Street: 09.28
Encoffination = Disembowelment + Decrepitaph + Grief + Incantation
This is one claustrophobic album. The more each track progresses, the more you feel trapped and full-on immersed in its awfully low-end sound. Ritual Ascension Beyond Flesh has been available on tape and vinyl since earlier this year, but Selfmadegod is giving it the digital treatment for mass consumption and distribution. The two-piece act, comprised of members of Festered and Decrepitaph, does pay an obvious homage of early death/doom acts, but gives new meaning to atmospheric death/doom. Its pace is like funeral doom. There aren’t many sustained riffs, vocal passages or drum beats that you’ll remember, but that is far from the point of Encoffination. Listening to their first full-length is an experience. Forget the singular tracks and churn this maggot-ridden, rotting, distortion-filled album as a whole, and you will earnestly feel enveloped in it and trapped—not as if you’re on the brink of death, but buried and dead with only an abyss to stare into. Ritual Ascension Beyond Flesh rumbles with decayed, echoing sounds that kill thoughts of afterlife bliss. If you didn’t fear death before, this record will reignite that fear. –Bryer Wharton

Enslaved
Axioma Ethica Odin
Nuclear Blast
Street: 09.28
Enslaved = Emperor + Opeth + Bathory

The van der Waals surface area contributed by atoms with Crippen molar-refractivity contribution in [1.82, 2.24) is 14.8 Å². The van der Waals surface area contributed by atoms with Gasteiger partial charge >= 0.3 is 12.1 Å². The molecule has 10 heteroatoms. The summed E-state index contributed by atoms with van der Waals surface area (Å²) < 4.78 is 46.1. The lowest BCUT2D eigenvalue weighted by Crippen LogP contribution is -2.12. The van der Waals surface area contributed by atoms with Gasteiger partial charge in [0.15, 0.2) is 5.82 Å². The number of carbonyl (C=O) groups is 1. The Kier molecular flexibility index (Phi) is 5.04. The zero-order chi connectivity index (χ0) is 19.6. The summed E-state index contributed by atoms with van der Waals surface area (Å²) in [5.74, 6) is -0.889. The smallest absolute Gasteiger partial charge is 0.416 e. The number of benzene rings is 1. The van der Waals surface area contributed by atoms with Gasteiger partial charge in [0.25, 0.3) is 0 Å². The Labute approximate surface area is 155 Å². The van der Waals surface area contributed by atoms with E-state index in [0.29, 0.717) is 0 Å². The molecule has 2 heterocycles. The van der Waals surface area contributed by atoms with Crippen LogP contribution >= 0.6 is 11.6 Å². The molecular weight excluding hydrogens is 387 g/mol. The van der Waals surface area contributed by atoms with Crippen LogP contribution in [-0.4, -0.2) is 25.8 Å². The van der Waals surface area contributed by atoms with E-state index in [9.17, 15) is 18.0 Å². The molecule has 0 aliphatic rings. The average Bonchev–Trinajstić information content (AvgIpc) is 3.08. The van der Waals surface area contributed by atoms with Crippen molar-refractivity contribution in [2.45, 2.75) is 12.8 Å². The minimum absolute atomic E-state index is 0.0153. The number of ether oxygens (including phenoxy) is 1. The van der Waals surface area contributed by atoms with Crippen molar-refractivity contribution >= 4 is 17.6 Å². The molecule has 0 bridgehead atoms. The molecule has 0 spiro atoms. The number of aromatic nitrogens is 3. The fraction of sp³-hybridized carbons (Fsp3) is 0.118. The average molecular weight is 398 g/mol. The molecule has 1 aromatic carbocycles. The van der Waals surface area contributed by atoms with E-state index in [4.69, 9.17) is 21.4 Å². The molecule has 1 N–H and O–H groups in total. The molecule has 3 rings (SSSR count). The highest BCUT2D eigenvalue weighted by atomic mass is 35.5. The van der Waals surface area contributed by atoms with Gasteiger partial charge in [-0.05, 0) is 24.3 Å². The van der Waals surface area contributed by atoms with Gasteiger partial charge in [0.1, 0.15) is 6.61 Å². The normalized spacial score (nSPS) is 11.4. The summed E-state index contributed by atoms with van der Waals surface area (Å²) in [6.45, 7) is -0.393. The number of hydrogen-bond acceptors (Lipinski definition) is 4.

If you enjoy what Enslaved have been up to lately, Axioma Ethica Odin starts off where the band’s last record, Vertebrae, left us, but takes us to a much more pleasant state of mind. The progressive style of hypnotic and just overall epic sound incorporated into their black metal meanders its way through speedy riffing and calming moments. The album really has a full immersion effect: Catching a song on a random playlist doesn’t cut it. The new offering needs to be embraced as a whole. Shut yourself in a room and just listen—there’s plenty to be discovered, layers and textures that don’t all hit you on initial listens. I’ve listened to the album a multitude of times, and I still find something I haven’t heard and feel something I haven’t felt from it with every listen. My utmost respect goes to Enslaved for playing the music they want to play, not what they think their audience wants to hear. –Bryer Wharton

Everyone Everywhere
Self-Titled
Tiny Engines
Street: 06.15
Everyone Everywhere = Cheap Girls + Weakerthans + Bridge & Tunnel
Can we all go back to using the word “emo” strictly to describe a musical genre? I, for one, am uncomfortable hearing my mom refer to misguided mallgoths as emo kids, and when people refer to the third Spider-Man film as “emo,” like they’re all clever, it makes me want to gouge some eyes out. Besides, there are a bunch of legit, new emo bands that really don’t need the negative connotations of the word associated with them. Everyone Everywhere is one such band. Following last year’s solid A Lot of Weird People Standing Around 7”, this self-titled full-length continues the band’s blend of emotional power-pop and plaintive yet playful vocals. The main thing that sets Everyone Everywhere apart from their peers (and believe me, there are a ton of bands making similar music right now) is their effective mixture of melancholy with bouncy, driving song structures. If you’re a fan of late 90s greats like Superchunk and The Promise Ring, this should be right up your alley. –Ricky Vigil

Freddie Gibbs
Str8 Killa
Decon
Street: 08:03
Freddie Gibbs = Bone Thugs-n-Harmony + Bun B